Open Innovation Challenge to Reduce Water Use in Oil Production

Published Feb-22-16

Four novel solutions to reduce the use of water in onshore oil and gas operations win global open innovation competition.

GE and Statoil, Norway

The Story:

Open Innovation Challenge to Reduce Water Use in Oil Production Concerned that water management is one of the greatest challenges facing the onshore oil and gas industry, GE and Norwegian multinational Statoil launched an open innovation challenge contest for solutions.

The aim was to find novel ways for reducing fresh water usage and treating and reusing water from development activities. At the same time, solutions had to improve operational productivity.
Innovative solutions not only have the potential to benefit the industry - for example, reducing the amount of water can lead to lower transport and energy costs - but the environment and local communities can be winners too.

Global Invitation

Businesses, institutions and members of the public were invited to take part the challenge. Up for grabs was a total prize pool of $500,000, made up of initial cash prizes and development funds.

More than 100 entries were received from participants in 23 countries, and from these four winners were selected based on such criteria as innovation, technical feasibility and commercial viability. Each winner received an initial cash award of $25,000.

The four winning ideas of the open innovation competition, judged by technical experts from both GE and Statoil were:

• Karen Sorber, Micronic Technologies, USA - for a low-pressure, low temperature mechanical
evaporation technology that purifies wastewater from any source.

• Chunlei Guo, University of Rochester, USA - for a technology involving high powered lasers that
alter the inner walls of downhole production pipes making them water repellent.

• Ahilan Raman (also a successful problem solver with IdeaConnection), Clean Energy and Water
Technologies, Australia - for a technology that removes organic compounds then separates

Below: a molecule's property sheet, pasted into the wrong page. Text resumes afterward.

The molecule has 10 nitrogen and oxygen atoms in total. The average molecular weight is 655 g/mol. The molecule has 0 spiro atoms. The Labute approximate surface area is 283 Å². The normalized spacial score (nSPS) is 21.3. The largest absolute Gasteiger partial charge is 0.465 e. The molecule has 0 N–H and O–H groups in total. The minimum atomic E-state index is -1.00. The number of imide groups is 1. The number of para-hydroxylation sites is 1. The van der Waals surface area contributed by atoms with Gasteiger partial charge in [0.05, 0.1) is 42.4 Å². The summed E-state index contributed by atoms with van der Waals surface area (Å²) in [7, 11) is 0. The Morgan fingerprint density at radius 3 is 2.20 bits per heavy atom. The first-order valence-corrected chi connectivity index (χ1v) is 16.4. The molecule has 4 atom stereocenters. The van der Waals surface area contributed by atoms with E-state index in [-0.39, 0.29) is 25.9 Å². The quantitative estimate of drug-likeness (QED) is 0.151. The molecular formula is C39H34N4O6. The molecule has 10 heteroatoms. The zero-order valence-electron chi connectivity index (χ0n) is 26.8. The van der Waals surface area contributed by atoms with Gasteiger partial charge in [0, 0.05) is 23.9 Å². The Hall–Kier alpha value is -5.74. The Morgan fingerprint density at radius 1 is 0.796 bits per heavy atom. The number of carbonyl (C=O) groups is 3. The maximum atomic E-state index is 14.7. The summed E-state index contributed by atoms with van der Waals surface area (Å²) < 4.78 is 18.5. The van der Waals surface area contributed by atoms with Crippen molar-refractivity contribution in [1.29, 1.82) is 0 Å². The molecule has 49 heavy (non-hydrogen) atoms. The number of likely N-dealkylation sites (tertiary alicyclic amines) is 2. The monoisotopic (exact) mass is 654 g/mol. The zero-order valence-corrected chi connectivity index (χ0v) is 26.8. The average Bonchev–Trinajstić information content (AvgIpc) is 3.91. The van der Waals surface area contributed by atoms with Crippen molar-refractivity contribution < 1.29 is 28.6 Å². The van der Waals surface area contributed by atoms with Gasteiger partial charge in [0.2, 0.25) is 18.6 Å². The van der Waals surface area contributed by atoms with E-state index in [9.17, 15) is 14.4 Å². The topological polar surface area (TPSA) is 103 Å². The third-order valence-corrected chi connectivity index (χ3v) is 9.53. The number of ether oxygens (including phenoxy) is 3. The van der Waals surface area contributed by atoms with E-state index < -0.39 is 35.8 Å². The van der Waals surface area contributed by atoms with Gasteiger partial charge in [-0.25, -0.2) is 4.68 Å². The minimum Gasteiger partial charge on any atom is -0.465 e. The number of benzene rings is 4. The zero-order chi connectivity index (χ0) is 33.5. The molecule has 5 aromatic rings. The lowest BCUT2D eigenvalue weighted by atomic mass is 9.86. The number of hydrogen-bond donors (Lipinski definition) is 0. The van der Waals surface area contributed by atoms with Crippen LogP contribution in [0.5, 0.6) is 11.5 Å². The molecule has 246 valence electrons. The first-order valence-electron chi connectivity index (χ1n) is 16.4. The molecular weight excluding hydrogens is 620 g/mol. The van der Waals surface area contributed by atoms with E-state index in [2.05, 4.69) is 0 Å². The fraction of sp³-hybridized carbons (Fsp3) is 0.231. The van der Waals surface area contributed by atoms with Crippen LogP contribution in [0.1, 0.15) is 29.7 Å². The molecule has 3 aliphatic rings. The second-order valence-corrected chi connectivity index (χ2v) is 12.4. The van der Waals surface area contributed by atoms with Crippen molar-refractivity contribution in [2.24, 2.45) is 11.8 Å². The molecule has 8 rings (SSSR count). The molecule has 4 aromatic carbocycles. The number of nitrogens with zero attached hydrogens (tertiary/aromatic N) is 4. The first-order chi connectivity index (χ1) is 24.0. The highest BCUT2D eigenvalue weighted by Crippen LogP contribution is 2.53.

remaining compounds by creating ice crystals through Eutectic freeze crystallization (EFC). This
process is an energy-efficient way of producing clean water and pure salt from aqueous process

• Anthony Duong, Battelle Memorial Institute, USA – for a nano-sponge, a gel made from
nanoscale particles that is injected into hydraulically fractured walls. The gel soaks up halite
ions, the main actors in forming salt deposits. This means that salt cannot crystallize, thereby
protecting equipment from damage done by salt deposits.

Future Development and Cost Savings

Development will continue on the ideas, with $375,000 earmarked for these activities. When asked by Shale Gas News how much the technologies are expected to cut water management costs, a contest spokesman said hard figures were not available because the winning solutions are at various stages of development.

However, Karen Sorber's mechanical evaporation technology "...removes solids, dissolved solids, metals and bacteria at over 95 percent removal rates and 95 percent throughput and is estimated to cost one-tenth that of distillation."

You Can’t Go It Alone

Developing sustainable solutions will involve many players, those within and without the industry, with some novel solutions coming via open innovation.

"We need to continue to invent new, commercial technologies and models to increase margins, and at the same time reduce our carbon footprint,” said Elisabeth Birkeland Kvalheim, Chief Technology Officer at Statoil.

“We know that we cannot do this alone – that is why our partnership with GE is also about triggering broader collaboration within and beyond our industry."

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